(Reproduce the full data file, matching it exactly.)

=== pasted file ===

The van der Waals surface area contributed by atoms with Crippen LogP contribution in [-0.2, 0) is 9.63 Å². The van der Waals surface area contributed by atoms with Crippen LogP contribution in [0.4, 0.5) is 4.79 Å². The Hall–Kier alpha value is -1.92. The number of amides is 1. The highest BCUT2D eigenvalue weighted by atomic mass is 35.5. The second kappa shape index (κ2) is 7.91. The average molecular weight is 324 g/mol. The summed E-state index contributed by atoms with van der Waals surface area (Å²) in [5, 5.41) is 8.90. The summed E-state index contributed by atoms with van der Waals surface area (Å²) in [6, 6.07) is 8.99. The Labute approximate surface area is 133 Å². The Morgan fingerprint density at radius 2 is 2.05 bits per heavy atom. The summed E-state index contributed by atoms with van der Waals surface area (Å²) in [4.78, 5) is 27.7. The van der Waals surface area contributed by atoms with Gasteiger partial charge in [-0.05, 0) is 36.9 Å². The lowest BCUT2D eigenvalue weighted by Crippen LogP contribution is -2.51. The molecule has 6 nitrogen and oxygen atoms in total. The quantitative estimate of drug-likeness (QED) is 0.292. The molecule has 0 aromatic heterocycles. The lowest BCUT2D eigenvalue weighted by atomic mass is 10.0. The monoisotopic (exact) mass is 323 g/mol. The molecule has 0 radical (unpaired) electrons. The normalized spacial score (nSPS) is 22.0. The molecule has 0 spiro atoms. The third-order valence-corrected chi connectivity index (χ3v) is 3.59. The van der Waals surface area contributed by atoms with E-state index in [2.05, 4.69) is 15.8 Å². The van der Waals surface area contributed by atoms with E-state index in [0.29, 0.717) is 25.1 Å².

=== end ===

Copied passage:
The van der Waals surface area contributed by atoms with Crippen LogP contribution in [-0.2, 0) is 9.63 Å². The van der Waals surface area contributed by atoms with Crippen LogP contribution in [0.4, 0.5) is 4.79 Å². The Hall–Kier alpha value is -1.92. The number of amides is 1. The highest BCUT2D eigenvalue weighted by atomic mass is 35.5. The second kappa shape index (κ2) is 7.91. The average molecular weight is 324 g/mol. The summed E-state index contributed by atoms with van der Waals surface area (Å²) in [5, 5.41) is 8.90. The summed E-state index contributed by atoms with van der Waals surface area (Å²) in [6, 6.07) is 8.99. The Labute approximate surface area is 133 Å². The Morgan fingerprint density at radius 2 is 2.05 bits per heavy atom. The summed E-state index contributed by atoms with van der Waals surface area (Å²) in [4.78, 5) is 27.7. The van der Waals surface area contributed by atoms with Gasteiger partial charge in [-0.05, 0) is 36.9 Å². The lowest BCUT2D eigenvalue weighted by Crippen LogP contribution is -2.51. The molecule has 6 nitrogen and oxygen atoms in total. The quantitative estimate of drug-likeness (QED) is 0.292. The molecule has 0 aromatic heterocycles. The lowest BCUT2D eigenvalue weighted by atomic mass is 10.0. The monoisotopic (exact) mass is 323 g/mol. The molecule has 0 radical (unpaired) electrons. The normalized spacial score (nSPS) is 22.0. The molecule has 0 spiro atoms. The third-order valence-corrected chi connectivity index (χ3v) is 3.59. The van der Waals surface area contributed by atoms with E-state index in [2.05, 4.69) is 15.8 Å². The van der Waals surface area contributed by atoms with E-state index in [0.29, 0.717) is 25.1 Å².